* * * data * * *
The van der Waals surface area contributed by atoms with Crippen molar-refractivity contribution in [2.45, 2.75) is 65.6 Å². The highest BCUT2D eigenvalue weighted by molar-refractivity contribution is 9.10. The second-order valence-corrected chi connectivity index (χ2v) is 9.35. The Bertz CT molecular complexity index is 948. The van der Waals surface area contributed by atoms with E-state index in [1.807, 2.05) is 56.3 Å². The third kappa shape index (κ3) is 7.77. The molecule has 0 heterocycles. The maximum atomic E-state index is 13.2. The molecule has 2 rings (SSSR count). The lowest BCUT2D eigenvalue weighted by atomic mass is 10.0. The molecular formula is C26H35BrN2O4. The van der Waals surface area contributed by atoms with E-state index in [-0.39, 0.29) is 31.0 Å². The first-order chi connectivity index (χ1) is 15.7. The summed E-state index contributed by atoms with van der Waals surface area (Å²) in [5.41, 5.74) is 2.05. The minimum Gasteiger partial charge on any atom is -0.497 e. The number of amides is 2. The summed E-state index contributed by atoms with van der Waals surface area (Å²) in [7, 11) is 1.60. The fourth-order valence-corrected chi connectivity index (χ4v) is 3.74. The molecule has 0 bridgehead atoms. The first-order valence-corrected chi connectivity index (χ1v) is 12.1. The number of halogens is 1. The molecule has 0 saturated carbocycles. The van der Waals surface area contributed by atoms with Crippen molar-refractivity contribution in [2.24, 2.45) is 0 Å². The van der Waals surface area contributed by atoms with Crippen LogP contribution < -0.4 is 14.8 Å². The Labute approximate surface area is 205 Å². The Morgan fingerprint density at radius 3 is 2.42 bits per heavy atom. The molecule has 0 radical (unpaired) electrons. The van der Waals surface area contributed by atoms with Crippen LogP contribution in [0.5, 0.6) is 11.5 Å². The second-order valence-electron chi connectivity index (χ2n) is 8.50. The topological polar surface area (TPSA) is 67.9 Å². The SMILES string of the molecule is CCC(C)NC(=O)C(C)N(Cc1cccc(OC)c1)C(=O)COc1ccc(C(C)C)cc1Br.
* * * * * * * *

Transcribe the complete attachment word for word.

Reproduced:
The van der Waals surface area contributed by atoms with Crippen molar-refractivity contribution in [2.45, 2.75) is 65.6 Å². The highest BCUT2D eigenvalue weighted by molar-refractivity contribution is 9.10. The second-order valence-corrected chi connectivity index (χ2v) is 9.35. The Bertz CT molecular complexity index is 948. The van der Waals surface area contributed by atoms with E-state index in [1.807, 2.05) is 56.3 Å². The third kappa shape index (κ3) is 7.77. The molecule has 0 heterocycles. The maximum atomic E-state index is 13.2. The molecule has 2 rings (SSSR count). The lowest BCUT2D eigenvalue weighted by atomic mass is 10.0. The molecular formula is C26H35BrN2O4. The van der Waals surface area contributed by atoms with E-state index in [-0.39, 0.29) is 31.0 Å². The first-order chi connectivity index (χ1) is 15.7. The summed E-state index contributed by atoms with van der Waals surface area (Å²) in [5.41, 5.74) is 2.05. The minimum Gasteiger partial charge on any atom is -0.497 e. The number of amides is 2. The summed E-state index contributed by atoms with van der Waals surface area (Å²) in [7, 11) is 1.60. The fourth-order valence-corrected chi connectivity index (χ4v) is 3.74. The molecule has 0 bridgehead atoms. The first-order valence-corrected chi connectivity index (χ1v) is 12.1. The number of halogens is 1. The molecule has 0 saturated carbocycles. The van der Waals surface area contributed by atoms with Crippen molar-refractivity contribution in [2.24, 2.45) is 0 Å². The van der Waals surface area contributed by atoms with Crippen LogP contribution < -0.4 is 14.8 Å². The Labute approximate surface area is 205 Å². The Morgan fingerprint density at radius 3 is 2.42 bits per heavy atom. The molecule has 0 radical (unpaired) electrons. The van der Waals surface area contributed by atoms with Crippen LogP contribution in [0.5, 0.6) is 11.5 Å². The second-order valence-electron chi connectivity index (χ2n) is 8.50. The topological polar surface area (TPSA) is 67.9 Å². The SMILES string of the molecule is CCC(C)NC(=O)C(C)N(Cc1cccc(OC)c1)C(=O)COc1ccc(C(C)C)cc1Br.